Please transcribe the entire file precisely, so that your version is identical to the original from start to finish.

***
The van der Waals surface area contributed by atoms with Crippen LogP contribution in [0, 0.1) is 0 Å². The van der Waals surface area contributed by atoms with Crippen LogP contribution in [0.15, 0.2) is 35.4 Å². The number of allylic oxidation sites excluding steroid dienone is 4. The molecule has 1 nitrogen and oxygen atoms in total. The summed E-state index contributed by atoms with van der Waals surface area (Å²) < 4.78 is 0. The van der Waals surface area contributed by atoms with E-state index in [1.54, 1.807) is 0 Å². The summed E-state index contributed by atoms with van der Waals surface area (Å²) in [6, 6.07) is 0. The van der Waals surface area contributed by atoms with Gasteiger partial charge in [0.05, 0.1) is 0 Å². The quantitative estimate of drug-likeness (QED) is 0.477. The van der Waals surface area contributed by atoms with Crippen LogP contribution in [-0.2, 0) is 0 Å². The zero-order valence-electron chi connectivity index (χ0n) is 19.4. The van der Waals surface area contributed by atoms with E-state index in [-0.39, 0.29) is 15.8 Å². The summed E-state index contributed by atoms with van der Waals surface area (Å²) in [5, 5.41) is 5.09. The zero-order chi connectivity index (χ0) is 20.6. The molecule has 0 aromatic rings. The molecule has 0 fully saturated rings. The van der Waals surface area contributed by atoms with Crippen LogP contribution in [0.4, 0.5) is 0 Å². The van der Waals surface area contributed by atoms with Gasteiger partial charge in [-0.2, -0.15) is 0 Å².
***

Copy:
The van der Waals surface area contributed by atoms with Crippen LogP contribution in [0, 0.1) is 0 Å². The van der Waals surface area contributed by atoms with Crippen LogP contribution in [0.15, 0.2) is 35.4 Å². The number of allylic oxidation sites excluding steroid dienone is 4. The molecule has 1 nitrogen and oxygen atoms in total. The summed E-state index contributed by atoms with van der Waals surface area (Å²) < 4.78 is 0. The van der Waals surface area contributed by atoms with E-state index in [1.54, 1.807) is 0 Å². The summed E-state index contributed by atoms with van der Waals surface area (Å²) in [6, 6.07) is 0. The van der Waals surface area contributed by atoms with Gasteiger partial charge in [0.05, 0.1) is 0 Å². The quantitative estimate of drug-likeness (QED) is 0.477. The van der Waals surface area contributed by atoms with Crippen LogP contribution in [-0.2, 0) is 0 Å². The zero-order valence-electron chi connectivity index (χ0n) is 19.4. The van der Waals surface area contributed by atoms with E-state index in [-0.39, 0.29) is 15.8 Å². The summed E-state index contributed by atoms with van der Waals surface area (Å²) in [5, 5.41) is 5.09. The zero-order chi connectivity index (χ0) is 20.6. The molecule has 0 aromatic rings. The molecule has 0 fully saturated rings. The van der Waals surface area contributed by atoms with Crippen LogP contribution in [0.4, 0.5) is 0 Å². The van der Waals surface area contributed by atoms with Gasteiger partial charge in [-0.2, -0.15) is 0 Å².